Greetings again from the darkness (on the edge of town). The old adage goes, “Music soothes the savage beast”. But what if it’s the savage beast playing the music? Let’s go back more than 40 years to 1979. In March, the Three Mile Island nuclear plant accident occurred, sending shockwaves through the U.S. An activist group of musicians led by Jackson Browne, Graham Nash, Bonnie Raitt and others founded MUSE (Musicians United for Safe Energy) and scheduled concerts for awareness. The concerts were better known as “No Nukes”, and were followed up by a best-selling album and videos. Performing at two of the Madison Square Garden concerts in September were Bruce Springsteen and E Street Band. All these years later, Springsteen has re-mastered the original footage and packaged it as a remarkable and breathtaking 90 minute concert film that is a must-see for any Bruce fans of yesterday or today.

Lest you think I am an objective reviewer on this one, you should know that I caught Bruce and the E Street Band on December 7, 1978, near the end of their last tour prior to the No Nukes shows. That night in Austin remains the closest I’ve ever come to a religious experience – musically speaking. Those special memories came flooding back as I watched this 90 minute film. The raw power, sheer energy, and pure joy emanating from the stage is truly something to behold … oh, and the music was incredible.

This is much less a documentary than a concert film, but it’s certainly a different level than what we typically see in a concert film. The cinematographer, Haskell Wexler, had already won two Oscars for WHO’S AFRAID OF VIRGINIA WOOLF? (1966) and BOUND FOR GLORY (1976) and had been nominated for ONE FLEW OVER THE CUCKOO’S NEST (1975). I counted six cameras, but it’s possible fewer cameras were used and instead moved around between the two nights of shows that are blended here.

Keep in mind this was filmed two years before MTV was founded, so even his biggest fans hadn’t seen much film or video of Springsteen to this point. His reputation was built on legendary live performances, and his two most recent albums “Born To Run” and “Darkness on the Edge of Town”. This was also pre-Patty Scialfa and pre-Nils Lofgren. The music is straight-ahead, driving rock ‘n roll – five years before Bruce lapsed into “Dancing in the Dark” and became a global superstar, rather than a cult phenomenon. To this point, he had not been viewed as an activist, so his participation in the No Nukes concerts was a jackpot for the organizers, but also a turning point for Springsteen as a spokesperson on social issues (and politics).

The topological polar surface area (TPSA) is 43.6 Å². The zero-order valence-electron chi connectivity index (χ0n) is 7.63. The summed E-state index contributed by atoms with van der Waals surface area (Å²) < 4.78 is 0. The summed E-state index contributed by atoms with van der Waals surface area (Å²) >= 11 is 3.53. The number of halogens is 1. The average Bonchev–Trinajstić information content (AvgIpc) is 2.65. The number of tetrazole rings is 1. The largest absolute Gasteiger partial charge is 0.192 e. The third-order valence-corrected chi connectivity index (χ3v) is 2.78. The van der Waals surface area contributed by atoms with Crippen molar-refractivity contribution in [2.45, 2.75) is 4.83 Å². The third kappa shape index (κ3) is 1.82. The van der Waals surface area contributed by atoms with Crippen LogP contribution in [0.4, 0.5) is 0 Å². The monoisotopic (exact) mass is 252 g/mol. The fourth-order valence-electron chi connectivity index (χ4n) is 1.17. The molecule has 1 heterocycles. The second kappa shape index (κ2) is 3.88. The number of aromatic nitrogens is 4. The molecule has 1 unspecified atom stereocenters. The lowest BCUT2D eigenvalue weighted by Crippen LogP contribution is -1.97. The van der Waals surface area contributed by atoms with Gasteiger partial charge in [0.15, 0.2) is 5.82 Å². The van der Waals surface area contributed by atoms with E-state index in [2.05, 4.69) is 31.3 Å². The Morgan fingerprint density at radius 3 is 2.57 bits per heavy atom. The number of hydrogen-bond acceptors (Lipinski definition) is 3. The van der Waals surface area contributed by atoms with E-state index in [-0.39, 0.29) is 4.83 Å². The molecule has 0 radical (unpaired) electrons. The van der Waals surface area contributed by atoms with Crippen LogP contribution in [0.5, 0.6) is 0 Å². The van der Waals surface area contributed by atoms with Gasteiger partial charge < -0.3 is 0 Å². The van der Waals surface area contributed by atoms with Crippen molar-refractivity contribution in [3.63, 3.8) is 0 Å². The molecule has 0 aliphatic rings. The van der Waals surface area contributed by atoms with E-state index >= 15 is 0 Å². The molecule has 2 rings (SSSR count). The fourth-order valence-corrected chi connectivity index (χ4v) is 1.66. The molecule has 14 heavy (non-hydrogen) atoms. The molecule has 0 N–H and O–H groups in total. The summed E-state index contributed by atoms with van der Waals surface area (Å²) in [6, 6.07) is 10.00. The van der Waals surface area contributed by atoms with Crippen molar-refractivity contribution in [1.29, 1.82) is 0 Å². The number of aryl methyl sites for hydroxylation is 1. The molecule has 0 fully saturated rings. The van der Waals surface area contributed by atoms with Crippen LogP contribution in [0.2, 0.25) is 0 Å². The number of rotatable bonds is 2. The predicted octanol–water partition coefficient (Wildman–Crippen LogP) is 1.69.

Below is the 13 song playlist, and since this is a blend of the two nights, the easiest way to spot the difference is by Clarence’s outfit: one night he’s wearing a red suit, and the other night he’s wearing a white one. What you also notice is the athleticism and stamina of Bruce and Clarence as they bound around the stage – including the back amps to occasionally play for those seated behind the stage.

  1. Prove it All Night – (hard rock opener, setting the tone)
  2. Badlands – breakneck tempo (dedication to No Nukes volunteers)
  3. Promised Land – the third straight song from “Darkness”
  4. The River – (Bruce’s sister in the audience, written for her)
  5. Sherry Darling – (second song from “The River”, released a year later)
  6. Thunder Road – (this kicks off a string of fan favorites)
  7. Jungleland – (Roy, Steve, Clarence shine)
  8. Rosalita – (Bruce introduces the band)
  9. Born to Run – (the anthem)
  10. Stay – (Jackson Brown, Tom Petty, Rosemary Butler on stage)
  11. Detroit Medley – Devil with a Blue Dress, Good Golly Miss Molly, CC Rider, Jenny Jenny
  12. Quarter to 3 – (the Gary US Bonds hit)
  13. Rave On – the Buddy Holly cover plays over the credits

It was May of 1974 when music critic Jon Landau wrote, “I saw Rock and Roll’s future and its name is Bruce Springsteen”. Landau’s words proved prophetic (and he went on to become Bruce’s longtime manager). Very few performers have ever connected to a live audience the way Springsteen did in those days. Sure, there’s some comedic shtick on stage: “That’s all I can stand …”, before he screams, “I’m just a prisoner … of Rock n Roll”. The fact is, many of us were prisoners of Bruce Springsteen and E Street Band, and this film is the best opportunity for others to understand.  


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